This PBS Independent Lens documentary on sampling culture is a good one, and you can watch the whole thing on Youtube. Their resources and links page includes my Biz Markie blog post. Thanks Beautiful Decay for posting the videos.
Steve Albini says that sampling is cheap and easy. He’s right about that. Anyone with a computer and a few pieces of inexpensive software can do it. Mr Albini also thinks people should be “embarrassed by sampling, like a bad dance move.” It’s a funny analogy, because while I like the albums he’s produced for the most part, they aren’t dance friendly. Pick any song that you’ve danced socially to in the past thirty years and the odds are high that it was produced electronically.
Anyway, in response to the charge that sampling is cheap and easy, why is that a bad thing? George Clinton points out that rock and roll was originally all about cheap and easy: three chords, repetitive beats and structures, singable choruses. Now, rock music is expensive and difficult, and thanks to people like Radiohead, every bit as technically inaccessible as jazz or classical. This is why rock has mostly become every bit as lame as jazz or classical. Making an art form expensive and inaccessible makes it elitist and conservative. The big artistic risks are mostly being taken by the electronic musicians, not the guitar tribe.
The documentary makes the intriguing analogy between DJs and photographers. DJs are to traditional instrumentalists as photographers are to painters. You can’t make blanket statements about the validity of the entire medium; you need to go on a case-by-case basis. DJs and photographers have a lower barrier to entry than cellists or painters but the path to mastery is every bit as long.
We’ve become accustomed to lavish production values in our recorded music, and that comes at a steep price tag if you want live instruments and analog tape. The expensiveness of lavish, dense live recordings forces conservative choices. The effortlessness of sampling leads to more risk taking, more experimentation, more innovation. Also more amateurish nonsense, but that’s the nature of the beast. A low penalty for failure is a necessary precondition for success.
Even if money is no object, there are still some strong artistic arguments in favor of sample-based music. The loop is different from a human playing a phrase over and over. I used to play in an R&B group. The singer and I wrote the songs with samples and loops and then taught them to the band. We had a Miles Davis sample that the trumpet player was supposed to use for his part. He played it pretty accurately, but never with the exact phrasing, tape compression and ambiance of the original loop, and it never quite sounded as good. It was cool that he could riff and improvise, but it gave us a looser, jazzier sound than we were going for. The identical repetition effects you to hypnotic effect. Check out the squealing trumpet sample under Public Enemy’s “Don’t Believe The Hype” – even James Brown couldn’t have that disciplined a horn player, not with all that insane noise swirling around. Humans get bored and distracted, they have opinions. Computers don’t. What if James Brown and band had been necessary to appear in person in order to create “Fight The Power”, and they had refused? What a loss.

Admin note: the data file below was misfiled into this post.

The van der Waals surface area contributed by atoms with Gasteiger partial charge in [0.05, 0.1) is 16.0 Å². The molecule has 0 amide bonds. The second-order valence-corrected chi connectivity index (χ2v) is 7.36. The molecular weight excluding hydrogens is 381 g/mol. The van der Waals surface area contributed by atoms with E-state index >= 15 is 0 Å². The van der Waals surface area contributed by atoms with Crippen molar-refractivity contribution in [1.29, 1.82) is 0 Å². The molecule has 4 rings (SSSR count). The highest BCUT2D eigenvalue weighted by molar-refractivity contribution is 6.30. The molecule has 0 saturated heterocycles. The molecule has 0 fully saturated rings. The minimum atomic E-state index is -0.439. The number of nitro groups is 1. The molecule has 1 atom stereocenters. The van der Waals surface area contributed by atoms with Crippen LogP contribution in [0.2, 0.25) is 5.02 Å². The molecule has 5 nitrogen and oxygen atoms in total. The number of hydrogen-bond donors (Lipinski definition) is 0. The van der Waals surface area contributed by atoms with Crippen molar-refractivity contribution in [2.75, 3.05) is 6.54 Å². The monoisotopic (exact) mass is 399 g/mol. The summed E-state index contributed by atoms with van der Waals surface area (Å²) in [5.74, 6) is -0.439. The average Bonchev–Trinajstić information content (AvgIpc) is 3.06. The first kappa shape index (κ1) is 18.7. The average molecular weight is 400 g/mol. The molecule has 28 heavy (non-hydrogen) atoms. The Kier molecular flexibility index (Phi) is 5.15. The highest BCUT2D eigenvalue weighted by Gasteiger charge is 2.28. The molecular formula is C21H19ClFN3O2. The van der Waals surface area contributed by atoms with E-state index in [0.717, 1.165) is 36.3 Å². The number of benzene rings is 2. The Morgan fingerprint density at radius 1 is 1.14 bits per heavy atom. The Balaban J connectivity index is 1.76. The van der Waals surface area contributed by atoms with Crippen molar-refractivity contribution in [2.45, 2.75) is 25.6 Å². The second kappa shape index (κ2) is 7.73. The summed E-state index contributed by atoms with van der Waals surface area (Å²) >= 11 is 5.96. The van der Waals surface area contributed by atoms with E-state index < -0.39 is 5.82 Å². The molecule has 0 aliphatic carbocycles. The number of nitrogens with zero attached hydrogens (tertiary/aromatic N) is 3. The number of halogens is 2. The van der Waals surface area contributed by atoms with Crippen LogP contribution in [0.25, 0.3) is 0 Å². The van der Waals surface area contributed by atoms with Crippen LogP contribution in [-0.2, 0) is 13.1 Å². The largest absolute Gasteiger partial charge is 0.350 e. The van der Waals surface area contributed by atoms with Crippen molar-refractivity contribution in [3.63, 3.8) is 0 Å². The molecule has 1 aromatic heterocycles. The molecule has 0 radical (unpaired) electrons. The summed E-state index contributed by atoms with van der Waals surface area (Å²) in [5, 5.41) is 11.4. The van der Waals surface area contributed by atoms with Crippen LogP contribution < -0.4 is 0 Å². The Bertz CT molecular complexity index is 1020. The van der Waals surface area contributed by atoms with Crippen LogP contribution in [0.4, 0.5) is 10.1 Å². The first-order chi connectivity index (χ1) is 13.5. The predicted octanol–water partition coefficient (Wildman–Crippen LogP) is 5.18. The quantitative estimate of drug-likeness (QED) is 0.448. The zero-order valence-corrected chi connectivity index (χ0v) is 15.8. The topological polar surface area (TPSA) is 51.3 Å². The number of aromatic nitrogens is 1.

The entertainment lawyer in the movie equates my sampling your song to me coming into your house, helping myself to the food in your fridge. Sampling might recontextualize old recordings in ways their creators find offensive, but very often sampled works add something of benefit to old recordings’ cultural standing. I’m thinking of all those classic seventies funk and disco songs with incredible beats but outdated lyrics and arrangements. George Clinton is outspokenly grateful to hip-hop producers for putting him back on the map, culturally and then commercially.
Meanwhile, the law is a serious obstacle. Clearing all samples in advance is crushing to the creative process, which depends on immediacy and spontaneity. It’s a lot cheaper and easier to get a license to perform or record a full cover of a song than it is to get the rights to a three second sample. Some copyright holders are laid back or indifferent, but some charge extortionate license fees. Erick Sermon had to pay Marvin Gaye’s estate a hundred thousand dollars for a sample clearance. Unless you’re a major pop star with serious backing, this is prohibitive, and we’re back to the conservatism imposed by high costs that plagues instrumental music.
Clyde Stubblefield’s reaction on first hearing how widely he was sampled: “Cool!” But he’s bitter about not getting credited. He’s not as upset about not getting royalties, maybe because he wasn’t getting those before sampling either – James Brown owns all the copyrights to “The Funky Drummer” and “Cold Sweat” and so on. Public Enemy explains they have to be secretive about their sources to not get sued. A healthier sampling culture would make it easy to use samples and encourage attribution and reasonable payments.
Sampling artists like to use the phrase “fair game” – I’ve used it myself to describe the contents of my iTunes library, and some of the musicians in Copyright Criminals use it too. What’s fair game? Depends. The Beatles are notoriously litigious copyright holders, but they themselves use unauthorized samples in “Revolution 9”, “I Am The Walrus” and “Tomorrow Never Knows.” I’m hopeful that as sampling moves from the fringe into the mainstream, the law will eventually catch up and the absurdities will iron themselves out.